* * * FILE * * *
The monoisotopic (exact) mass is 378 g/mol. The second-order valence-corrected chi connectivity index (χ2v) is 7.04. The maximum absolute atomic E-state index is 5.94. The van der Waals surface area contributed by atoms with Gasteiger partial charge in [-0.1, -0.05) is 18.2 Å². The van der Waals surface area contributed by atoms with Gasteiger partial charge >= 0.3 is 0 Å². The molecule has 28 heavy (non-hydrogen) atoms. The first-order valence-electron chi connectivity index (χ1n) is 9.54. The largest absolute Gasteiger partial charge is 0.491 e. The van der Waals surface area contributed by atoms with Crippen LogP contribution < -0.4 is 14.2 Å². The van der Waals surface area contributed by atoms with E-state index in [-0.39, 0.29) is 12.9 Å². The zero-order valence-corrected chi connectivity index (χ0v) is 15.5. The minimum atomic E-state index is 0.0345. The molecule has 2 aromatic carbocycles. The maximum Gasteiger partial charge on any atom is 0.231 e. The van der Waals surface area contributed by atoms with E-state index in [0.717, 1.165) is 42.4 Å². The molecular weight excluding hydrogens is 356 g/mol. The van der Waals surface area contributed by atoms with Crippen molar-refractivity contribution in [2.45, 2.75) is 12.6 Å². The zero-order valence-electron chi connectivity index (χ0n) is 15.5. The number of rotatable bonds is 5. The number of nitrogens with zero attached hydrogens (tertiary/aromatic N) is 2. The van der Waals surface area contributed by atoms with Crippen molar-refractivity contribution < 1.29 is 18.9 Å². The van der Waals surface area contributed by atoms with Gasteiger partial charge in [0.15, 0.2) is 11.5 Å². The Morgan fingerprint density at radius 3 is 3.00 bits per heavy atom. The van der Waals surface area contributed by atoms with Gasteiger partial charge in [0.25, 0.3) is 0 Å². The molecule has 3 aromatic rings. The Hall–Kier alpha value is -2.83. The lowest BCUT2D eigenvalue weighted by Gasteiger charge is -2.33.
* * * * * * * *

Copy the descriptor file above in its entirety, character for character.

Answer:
The monoisotopic (exact) mass is 378 g/mol. The second-order valence-corrected chi connectivity index (χ2v) is 7.04. The maximum absolute atomic E-state index is 5.94. The van der Waals surface area contributed by atoms with Gasteiger partial charge in [-0.1, -0.05) is 18.2 Å². The van der Waals surface area contributed by atoms with Gasteiger partial charge >= 0.3 is 0 Å². The molecule has 28 heavy (non-hydrogen) atoms. The first-order valence-electron chi connectivity index (χ1n) is 9.54. The largest absolute Gasteiger partial charge is 0.491 e. The van der Waals surface area contributed by atoms with Crippen LogP contribution < -0.4 is 14.2 Å². The van der Waals surface area contributed by atoms with E-state index in [-0.39, 0.29) is 12.9 Å². The zero-order valence-corrected chi connectivity index (χ0v) is 15.5. The minimum atomic E-state index is 0.0345. The molecule has 2 aromatic carbocycles. The maximum Gasteiger partial charge on any atom is 0.231 e. The van der Waals surface area contributed by atoms with E-state index in [0.717, 1.165) is 42.4 Å². The molecular weight excluding hydrogens is 356 g/mol. The van der Waals surface area contributed by atoms with Crippen molar-refractivity contribution in [2.45, 2.75) is 12.6 Å². The zero-order valence-electron chi connectivity index (χ0n) is 15.5. The number of rotatable bonds is 5. The number of nitrogens with zero attached hydrogens (tertiary/aromatic N) is 2. The van der Waals surface area contributed by atoms with Crippen molar-refractivity contribution < 1.29 is 18.9 Å². The van der Waals surface area contributed by atoms with Gasteiger partial charge in [0.15, 0.2) is 11.5 Å². The Morgan fingerprint density at radius 3 is 3.00 bits per heavy atom. The van der Waals surface area contributed by atoms with Gasteiger partial charge in [0.25, 0.3) is 0 Å². The molecule has 3 aromatic rings. The Hall–Kier alpha value is -2.83. The lowest BCUT2D eigenvalue weighted by Gasteiger charge is -2.33.